Angela Y. Walton-Raji on September 11th, 2015

This Week's Pod Cast


Welcome back to the African Roots Podcast! Remember to reach me HERE.

May the innocent souls rest in peace.

Let us all remember the innocent lives lost on this day. May their souls rest in perfect peace and may we as a nation never forget them.


Well this has been a busy week, with the holiday at the beginning of the week! I hope you all had a nice Labor Day Weekend, and now that  summer season is over, that the school season has gotten off to a good start, and that  you are ready for the fall. Actually fall is a beautiful time of the year, and the colors are truly breathtaking—but the cooler weather always reminds me that colder weather is approaching.. But let’s forge ahead into the new season.

A Google Hangout


Did you all catch this week’s Google Hangout? I am referring to the hangout  hosted by Black Pro Gen, a group of professional genealogists who gather periodically to discuss issues of interest to the community. Well the first one of the season took place on Tuesday evening and we had a great time! The topic was working with the Bureau of Records, Freedmen and Abandoned Lands—the Freedmen’s Bureau.  We had a good discussion, talking about everything from the records themselves, to the emotional aspect of reading some of the documents contained in that massive record set.  Many of the participants were indexers for Family Search and one was even an arbitrator as well in the indexing process. If you missed it, you can still watch it online: . I will add that we all had a great time taping it and I think that the next episode promises even more!

BCG Congratulations

Congratulations to LaBrenda Garret-Nelson for having become a board-certified genealogist. She found out this week and this is wonderful news to hear. There are only a handful of certified genealogists of color to become certified, many  of whom have become discouraged from going through the process, so a hearty congratulations to her.


Tomorrow the Baltimore AAHGS chapter will hold its monthly meeting tomorrow. The special guest will be Reginald Washington former staffer of NARA. He will be speaking about the Southern Claims Commission.  This may be a record set that many of you are not familiar with, and perhaps should be. I hope that you will explore this record set, which by the way has been digitized and is online at .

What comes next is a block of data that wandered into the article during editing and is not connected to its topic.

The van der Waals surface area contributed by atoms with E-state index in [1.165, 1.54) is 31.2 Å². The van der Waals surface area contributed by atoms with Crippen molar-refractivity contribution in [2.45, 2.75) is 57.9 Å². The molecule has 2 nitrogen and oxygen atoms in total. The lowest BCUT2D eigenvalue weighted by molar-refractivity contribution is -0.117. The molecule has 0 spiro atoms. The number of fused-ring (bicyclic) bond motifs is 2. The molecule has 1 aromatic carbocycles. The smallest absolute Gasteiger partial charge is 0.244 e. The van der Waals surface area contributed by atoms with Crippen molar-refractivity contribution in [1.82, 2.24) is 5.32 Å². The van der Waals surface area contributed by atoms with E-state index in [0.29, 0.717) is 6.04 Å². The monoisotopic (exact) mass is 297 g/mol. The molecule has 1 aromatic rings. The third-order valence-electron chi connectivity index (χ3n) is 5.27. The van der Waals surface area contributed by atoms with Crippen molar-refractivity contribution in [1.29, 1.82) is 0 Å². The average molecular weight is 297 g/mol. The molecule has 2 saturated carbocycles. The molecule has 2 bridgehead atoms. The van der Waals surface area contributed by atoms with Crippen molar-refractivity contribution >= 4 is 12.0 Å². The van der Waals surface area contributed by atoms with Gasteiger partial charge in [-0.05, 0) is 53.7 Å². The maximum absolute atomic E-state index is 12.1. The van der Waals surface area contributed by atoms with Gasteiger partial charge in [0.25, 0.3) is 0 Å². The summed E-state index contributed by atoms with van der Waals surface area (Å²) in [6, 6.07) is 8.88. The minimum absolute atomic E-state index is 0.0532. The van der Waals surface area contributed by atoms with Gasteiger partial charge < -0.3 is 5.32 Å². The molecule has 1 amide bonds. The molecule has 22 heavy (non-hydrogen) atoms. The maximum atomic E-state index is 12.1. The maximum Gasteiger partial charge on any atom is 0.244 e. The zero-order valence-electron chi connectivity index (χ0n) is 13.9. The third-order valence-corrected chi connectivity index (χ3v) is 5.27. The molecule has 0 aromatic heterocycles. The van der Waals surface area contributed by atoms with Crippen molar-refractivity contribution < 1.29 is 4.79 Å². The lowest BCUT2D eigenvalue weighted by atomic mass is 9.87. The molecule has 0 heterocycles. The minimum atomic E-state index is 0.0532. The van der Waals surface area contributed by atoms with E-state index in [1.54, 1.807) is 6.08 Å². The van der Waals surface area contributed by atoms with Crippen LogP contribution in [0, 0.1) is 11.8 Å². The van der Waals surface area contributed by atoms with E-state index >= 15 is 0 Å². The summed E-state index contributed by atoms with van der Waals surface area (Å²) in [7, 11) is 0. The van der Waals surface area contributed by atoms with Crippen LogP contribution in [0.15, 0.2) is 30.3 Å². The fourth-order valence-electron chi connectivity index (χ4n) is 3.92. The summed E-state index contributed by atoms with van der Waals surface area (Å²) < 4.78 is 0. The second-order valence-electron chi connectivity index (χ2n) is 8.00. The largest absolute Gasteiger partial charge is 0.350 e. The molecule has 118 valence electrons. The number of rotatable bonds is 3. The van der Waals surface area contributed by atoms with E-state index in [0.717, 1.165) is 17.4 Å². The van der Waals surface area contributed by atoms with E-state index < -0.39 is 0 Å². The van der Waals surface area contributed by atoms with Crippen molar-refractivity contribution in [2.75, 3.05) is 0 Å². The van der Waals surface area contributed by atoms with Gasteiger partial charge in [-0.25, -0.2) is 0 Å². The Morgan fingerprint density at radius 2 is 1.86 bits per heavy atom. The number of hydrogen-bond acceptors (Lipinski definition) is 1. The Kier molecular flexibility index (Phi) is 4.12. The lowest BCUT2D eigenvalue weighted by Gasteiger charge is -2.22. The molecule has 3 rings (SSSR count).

If you live in the greater Washington DC area don’t forget to make it over to Alexandria Virginia to catch researcher Char McCargo Bah in the second presentation on the 1880 census series. She has been presenting a number of workshops in recent weeks and Virginia researchers in particular will have a lot to gain from her knowledge and skills.

AAHGS Web Design

An announcement for you. The Early Bird deadline for the fall AAHGS conference has been extended through today, the 11th. The deadline was  yesterday, but many found out that they  missed it and apparently it was decided to extend the deadline through today. So after today the registration will go up.

Our Ancestors Our Stories

Be wishes to our friends who co-authored the book, Our Ancestors, Our Stories. They are on their way to South Carolina next weekend for the Edgefield Showcase. There will be a large book signing for this group of authors, and they are featured guests at this event.


On the Friday the 25th of September, note that there will be a webinar with Legacy that I shall be presenting  on maps and their value in African American history. The webinar will be at Family Tree Webinars at 2pm Eastern time.



I mentioned authors, I hope you were able to catch Bernice Bennett’s show last night. Her guest was author Robyn Smith, owner of the blog Reclaiming Kin and author of the new book “The Best of Reclaiming Kin.”  She discussed many things including her experience with publishing, and also the variety of stories that she presented on her blog and how she was inspired to write about them. Her blog to book can be purchased from Amazon and also directly from her blog, Reclaiming Kin.


Well time to wind things down again for the week. Thank you all for listening and tuning in and taking out time today and every time you take your time to do so. You are truly appreciated.  Have a great week, and remember to keep researching, keep documenting and to keep sharing what you find.

Angela Y. Walton-Raji on September 4th, 2015

This Week's Pod Cast


Welcome back to the African Roots Podcast!
You can always reach me HERE.